Rumors spread to Kamarpukur that Ramakrishna had gone mad as a result of his over-taxing spiritual exercises at Dakshineswar. Ramakrishna's mother and his elder brother Rameswar decided to get Ramakrishna married, thinking that marriage would be a good steadying influence upon him — by forcing him to accept responsibility and to keep his attention on normal affairs rather than being obsessed with his spiritual practices and visions. Far from objecting to the marriage, Ramakrishna, mentioned Jayrambati, three miles to the north-west of Kamarpukur, as being the village where the bride could be found at the house of one Ramchandra Mukherjee. The five-year-old bride, Sarada, was found and the marriage was duly solemnised in 1859. Ramakrishna was 23 at this point, but the age difference was typical for 19th century rural Bengal. Ramakrishna left Sarada in December 1860 and did not return until May 1867.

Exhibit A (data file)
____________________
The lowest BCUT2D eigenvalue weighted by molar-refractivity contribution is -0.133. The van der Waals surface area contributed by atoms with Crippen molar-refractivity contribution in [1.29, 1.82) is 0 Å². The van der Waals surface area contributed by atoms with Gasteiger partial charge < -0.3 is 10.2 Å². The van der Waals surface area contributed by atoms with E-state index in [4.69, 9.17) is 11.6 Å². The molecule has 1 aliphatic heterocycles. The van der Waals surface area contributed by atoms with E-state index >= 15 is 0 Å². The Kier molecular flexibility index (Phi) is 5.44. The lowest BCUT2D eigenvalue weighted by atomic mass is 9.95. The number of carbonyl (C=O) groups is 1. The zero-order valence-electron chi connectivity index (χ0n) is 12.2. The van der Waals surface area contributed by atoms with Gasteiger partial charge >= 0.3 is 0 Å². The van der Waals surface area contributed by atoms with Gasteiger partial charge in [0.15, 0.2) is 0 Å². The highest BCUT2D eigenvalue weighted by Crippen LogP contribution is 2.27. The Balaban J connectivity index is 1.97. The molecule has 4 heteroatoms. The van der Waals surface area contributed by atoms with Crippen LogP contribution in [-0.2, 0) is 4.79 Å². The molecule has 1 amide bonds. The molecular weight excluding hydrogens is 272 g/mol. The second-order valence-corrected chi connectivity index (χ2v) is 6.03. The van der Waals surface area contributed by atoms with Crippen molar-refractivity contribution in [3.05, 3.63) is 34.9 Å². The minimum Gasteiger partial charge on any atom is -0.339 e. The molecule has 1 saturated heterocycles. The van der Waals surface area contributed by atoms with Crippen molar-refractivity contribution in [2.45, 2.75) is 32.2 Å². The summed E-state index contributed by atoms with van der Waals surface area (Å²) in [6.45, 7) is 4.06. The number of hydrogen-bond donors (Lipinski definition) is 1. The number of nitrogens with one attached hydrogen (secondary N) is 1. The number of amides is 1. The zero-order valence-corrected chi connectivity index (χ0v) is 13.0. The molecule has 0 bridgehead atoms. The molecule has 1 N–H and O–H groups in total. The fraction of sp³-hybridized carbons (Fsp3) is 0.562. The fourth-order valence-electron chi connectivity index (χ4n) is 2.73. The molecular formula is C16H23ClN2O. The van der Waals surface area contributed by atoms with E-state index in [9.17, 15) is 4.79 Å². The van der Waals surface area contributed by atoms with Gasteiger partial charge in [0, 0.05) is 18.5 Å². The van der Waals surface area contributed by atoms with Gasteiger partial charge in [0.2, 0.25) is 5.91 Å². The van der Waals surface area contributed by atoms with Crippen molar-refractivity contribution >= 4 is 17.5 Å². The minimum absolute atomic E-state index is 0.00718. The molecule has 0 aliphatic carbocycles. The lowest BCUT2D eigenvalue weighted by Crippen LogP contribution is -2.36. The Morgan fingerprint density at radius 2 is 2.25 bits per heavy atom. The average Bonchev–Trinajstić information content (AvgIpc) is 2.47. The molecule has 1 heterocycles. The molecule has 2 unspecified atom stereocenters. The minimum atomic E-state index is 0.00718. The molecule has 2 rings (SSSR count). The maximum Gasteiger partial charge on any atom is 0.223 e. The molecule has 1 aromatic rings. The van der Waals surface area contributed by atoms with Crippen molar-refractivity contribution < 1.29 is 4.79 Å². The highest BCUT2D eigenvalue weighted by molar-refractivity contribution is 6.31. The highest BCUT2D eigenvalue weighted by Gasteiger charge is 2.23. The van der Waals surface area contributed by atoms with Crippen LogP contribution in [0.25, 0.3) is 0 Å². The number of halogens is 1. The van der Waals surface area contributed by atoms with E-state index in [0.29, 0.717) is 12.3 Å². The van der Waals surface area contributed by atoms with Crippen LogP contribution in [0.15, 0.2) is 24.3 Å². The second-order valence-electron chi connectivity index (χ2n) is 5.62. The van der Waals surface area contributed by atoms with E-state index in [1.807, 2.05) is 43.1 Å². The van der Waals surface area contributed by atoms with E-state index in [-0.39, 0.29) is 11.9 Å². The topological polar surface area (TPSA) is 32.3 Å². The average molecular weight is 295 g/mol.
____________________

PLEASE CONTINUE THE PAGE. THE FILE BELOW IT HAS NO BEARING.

According to the Ramakrishna Mission, Sarada was Ramakrishna’s first disciple. He attempted to teach her everything he had learned from his various gurus. She is believed to have mastered every religious secret as quickly as Ramakrishna had. Impressed by her religious potential, he began to treat her as the Universal Mother Herself and performed a puja considering Sarada as a veritable Tripura Sundari Devi.

After his marriage Ramakrishna returned to Calcutta and took upon himself the charges of the temple again, but instead of toning down, his spiritual fervour and devotion only increased. He was unable to attend to any external duties, he suffered from sleeplessness, and burning sensations throughout his body. Physicians were consulted, and one of them told, "It seems to me that the patient's condition is due to some kind of spiritual excitement — medicine won't cure him."